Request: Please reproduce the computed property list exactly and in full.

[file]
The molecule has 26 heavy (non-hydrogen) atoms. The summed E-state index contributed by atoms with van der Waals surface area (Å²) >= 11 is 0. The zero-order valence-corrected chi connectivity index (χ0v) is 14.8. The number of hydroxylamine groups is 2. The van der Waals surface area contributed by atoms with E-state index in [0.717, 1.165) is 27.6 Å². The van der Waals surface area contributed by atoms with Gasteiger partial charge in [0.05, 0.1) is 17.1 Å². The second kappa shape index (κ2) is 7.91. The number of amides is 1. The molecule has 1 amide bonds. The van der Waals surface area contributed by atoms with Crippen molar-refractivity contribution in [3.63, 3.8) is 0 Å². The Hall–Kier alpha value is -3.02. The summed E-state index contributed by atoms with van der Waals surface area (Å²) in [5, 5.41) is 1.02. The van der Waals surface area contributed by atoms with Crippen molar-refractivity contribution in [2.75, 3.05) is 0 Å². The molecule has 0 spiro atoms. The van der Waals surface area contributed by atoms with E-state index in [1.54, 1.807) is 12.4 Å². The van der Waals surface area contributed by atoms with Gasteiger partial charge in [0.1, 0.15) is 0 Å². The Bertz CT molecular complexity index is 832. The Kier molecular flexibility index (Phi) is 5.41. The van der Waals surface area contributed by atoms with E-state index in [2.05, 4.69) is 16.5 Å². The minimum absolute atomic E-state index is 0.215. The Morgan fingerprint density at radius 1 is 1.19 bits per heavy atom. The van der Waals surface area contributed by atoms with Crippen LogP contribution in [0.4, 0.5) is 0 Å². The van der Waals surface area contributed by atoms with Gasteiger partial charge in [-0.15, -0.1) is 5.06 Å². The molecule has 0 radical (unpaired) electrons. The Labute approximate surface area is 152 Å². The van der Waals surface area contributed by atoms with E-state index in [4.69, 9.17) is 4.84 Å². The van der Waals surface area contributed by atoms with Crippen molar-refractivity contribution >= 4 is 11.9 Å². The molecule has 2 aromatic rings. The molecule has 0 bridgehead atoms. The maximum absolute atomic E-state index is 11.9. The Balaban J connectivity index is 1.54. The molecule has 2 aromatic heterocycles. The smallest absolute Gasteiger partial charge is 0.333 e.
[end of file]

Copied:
The molecule has 26 heavy (non-hydrogen) atoms. The summed E-state index contributed by atoms with van der Waals surface area (Å²) >= 11 is 0. The zero-order valence-corrected chi connectivity index (χ0v) is 14.8. The number of hydroxylamine groups is 2. The van der Waals surface area contributed by atoms with E-state index in [0.717, 1.165) is 27.6 Å². The van der Waals surface area contributed by atoms with Gasteiger partial charge in [0.05, 0.1) is 17.1 Å². The second kappa shape index (κ2) is 7.91. The number of amides is 1. The molecule has 1 amide bonds. The van der Waals surface area contributed by atoms with Crippen molar-refractivity contribution in [3.63, 3.8) is 0 Å². The Hall–Kier alpha value is -3.02. The summed E-state index contributed by atoms with van der Waals surface area (Å²) in [5, 5.41) is 1.02. The van der Waals surface area contributed by atoms with Crippen molar-refractivity contribution in [2.75, 3.05) is 0 Å². The molecule has 0 spiro atoms. The van der Waals surface area contributed by atoms with E-state index in [1.54, 1.807) is 12.4 Å². The van der Waals surface area contributed by atoms with Gasteiger partial charge in [0.1, 0.15) is 0 Å². The Bertz CT molecular complexity index is 832. The Kier molecular flexibility index (Phi) is 5.41. The van der Waals surface area contributed by atoms with E-state index in [2.05, 4.69) is 16.5 Å². The minimum absolute atomic E-state index is 0.215. The Morgan fingerprint density at radius 1 is 1.19 bits per heavy atom. The van der Waals surface area contributed by atoms with Crippen LogP contribution in [0.4, 0.5) is 0 Å². The van der Waals surface area contributed by atoms with Gasteiger partial charge in [-0.15, -0.1) is 5.06 Å². The molecule has 0 radical (unpaired) electrons. The Labute approximate surface area is 152 Å². The van der Waals surface area contributed by atoms with E-state index in [4.69, 9.17) is 4.84 Å². The van der Waals surface area contributed by atoms with Crippen molar-refractivity contribution >= 4 is 11.9 Å². The molecule has 2 aromatic rings. The molecule has 0 bridgehead atoms. The maximum absolute atomic E-state index is 11.9. The Balaban J connectivity index is 1.54. The molecule has 2 aromatic heterocycles. The smallest absolute Gasteiger partial charge is 0.333 e.